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NY Mets: Five worst December trades the team has ever made

ATLANTA - JUNE 4: Infielder Mo Vaughn #42 of the New York Mets looks on from the field during the game against the Atlanta Braves at Turner Field in Atlanta, Georgia on June 4, 2002. Rainout. (Photo By Jamie Squire/Getty Images)
ATLANTA - JUNE 4: Infielder Mo Vaughn #42 of the New York Mets looks on from the field during the game against the Atlanta Braves at Turner Field in Atlanta, Georgia on June 4, 2002. Rainout. (Photo By Jamie Squire/Getty Images)
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ST. LOUIS, MO – CIRCA 1987: Mike Scott #33 of the Houston Astros pitches against the St. Louis Cardinals during an Major League Baseball game circa 1987 at Busch Stadium in St. Louis, Missouri. Scott played for the Astros from 1983-91. (Photo by Focus on Sport/Getty Images)

2) Mets trade future Cy Young winner Mike Scott

The Mets made a lot of great transactions in the 1980s. They built themselves a championship roster through several means, including trades. One not so great move occurred on December 10, 1982. On this day, they traded pitcher Mike Scott to the Houston Astros for Danny Heep.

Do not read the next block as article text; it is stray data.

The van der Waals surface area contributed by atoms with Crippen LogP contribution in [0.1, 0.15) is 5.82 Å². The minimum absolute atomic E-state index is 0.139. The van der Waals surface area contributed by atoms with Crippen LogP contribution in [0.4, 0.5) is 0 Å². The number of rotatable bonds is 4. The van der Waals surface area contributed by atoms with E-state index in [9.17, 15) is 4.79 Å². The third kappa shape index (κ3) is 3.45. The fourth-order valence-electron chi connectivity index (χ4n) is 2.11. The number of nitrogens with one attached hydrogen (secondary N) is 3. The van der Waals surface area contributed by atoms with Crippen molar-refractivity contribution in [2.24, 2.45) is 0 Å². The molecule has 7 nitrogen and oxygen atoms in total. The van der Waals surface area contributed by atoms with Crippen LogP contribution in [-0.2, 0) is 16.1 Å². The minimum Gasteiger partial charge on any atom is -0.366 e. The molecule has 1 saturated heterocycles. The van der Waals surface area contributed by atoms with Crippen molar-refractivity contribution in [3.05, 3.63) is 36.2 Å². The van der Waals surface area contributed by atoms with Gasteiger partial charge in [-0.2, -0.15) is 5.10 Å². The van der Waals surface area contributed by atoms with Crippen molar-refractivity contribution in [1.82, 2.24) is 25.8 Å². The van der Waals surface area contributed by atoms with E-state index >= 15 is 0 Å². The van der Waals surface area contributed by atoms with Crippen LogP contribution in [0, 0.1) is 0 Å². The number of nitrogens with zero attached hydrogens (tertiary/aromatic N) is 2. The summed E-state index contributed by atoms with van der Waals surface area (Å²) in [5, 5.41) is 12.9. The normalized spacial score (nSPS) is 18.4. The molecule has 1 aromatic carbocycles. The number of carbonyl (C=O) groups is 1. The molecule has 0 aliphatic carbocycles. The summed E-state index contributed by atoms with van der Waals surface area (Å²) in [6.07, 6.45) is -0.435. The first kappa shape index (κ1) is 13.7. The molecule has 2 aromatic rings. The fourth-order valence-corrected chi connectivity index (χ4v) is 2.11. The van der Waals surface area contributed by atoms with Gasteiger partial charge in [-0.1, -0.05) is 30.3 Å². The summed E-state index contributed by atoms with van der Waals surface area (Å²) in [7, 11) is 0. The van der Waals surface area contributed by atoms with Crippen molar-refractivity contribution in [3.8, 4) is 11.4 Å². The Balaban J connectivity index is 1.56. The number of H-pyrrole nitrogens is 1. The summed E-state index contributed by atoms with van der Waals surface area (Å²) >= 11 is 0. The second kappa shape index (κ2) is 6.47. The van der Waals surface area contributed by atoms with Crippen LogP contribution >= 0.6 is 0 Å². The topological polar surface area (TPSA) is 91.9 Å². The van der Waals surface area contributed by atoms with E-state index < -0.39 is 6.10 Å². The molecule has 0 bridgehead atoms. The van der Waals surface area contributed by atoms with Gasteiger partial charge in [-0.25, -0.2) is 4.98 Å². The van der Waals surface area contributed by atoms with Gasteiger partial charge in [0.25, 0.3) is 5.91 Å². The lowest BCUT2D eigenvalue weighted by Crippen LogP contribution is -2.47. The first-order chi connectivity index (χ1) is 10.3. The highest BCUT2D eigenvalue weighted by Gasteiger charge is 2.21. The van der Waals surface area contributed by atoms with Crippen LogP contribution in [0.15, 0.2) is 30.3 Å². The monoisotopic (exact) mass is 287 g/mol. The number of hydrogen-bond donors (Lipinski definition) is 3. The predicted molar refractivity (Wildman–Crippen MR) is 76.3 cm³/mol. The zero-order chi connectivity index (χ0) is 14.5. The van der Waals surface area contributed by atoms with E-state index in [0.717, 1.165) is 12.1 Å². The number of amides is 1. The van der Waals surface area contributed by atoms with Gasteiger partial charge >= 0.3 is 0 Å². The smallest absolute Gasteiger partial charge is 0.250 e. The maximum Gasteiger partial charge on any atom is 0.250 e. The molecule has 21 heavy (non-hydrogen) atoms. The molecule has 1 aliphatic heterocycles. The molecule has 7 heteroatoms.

Heep had some good years with the Mets. However, Scott had some incredibly ones with the Astros.

Scott pitched in Houston for nine years and won 110 games while posting a 3.30 ERA. In 1986, he won the National League Cy Young. He posted a league-best 2.22 ERA, tossed five shutouts, and struck out an astonishing 306 batters.

Scott was far from a one-year-wonder. He was an All-Star three times and managed to win 20 games in 1989; a year where he finished second in the Cy Young vote.

The Mets nearly regretted this trade even more when they faced Scott twice in the 1986 NLCS. He defeated them twice, allowing just one run in 18 innings of work.

Fortunately, New York was able to get the best of Houston in the rest of the series. When Scott wasn’t on the mound, the Mets were much better in this particular series.

For those curious, Heep spent four years with the Mets. He hit .263/.430/.390 in what was a part-time role with the club. He did manage to hit .280+ in 1985 and 1986, playing an important role for the club from the bench.

Regardless of Heep’s contributions, one has to wonder how powerful the Mets would have looked with Scott remaining in Flushing.

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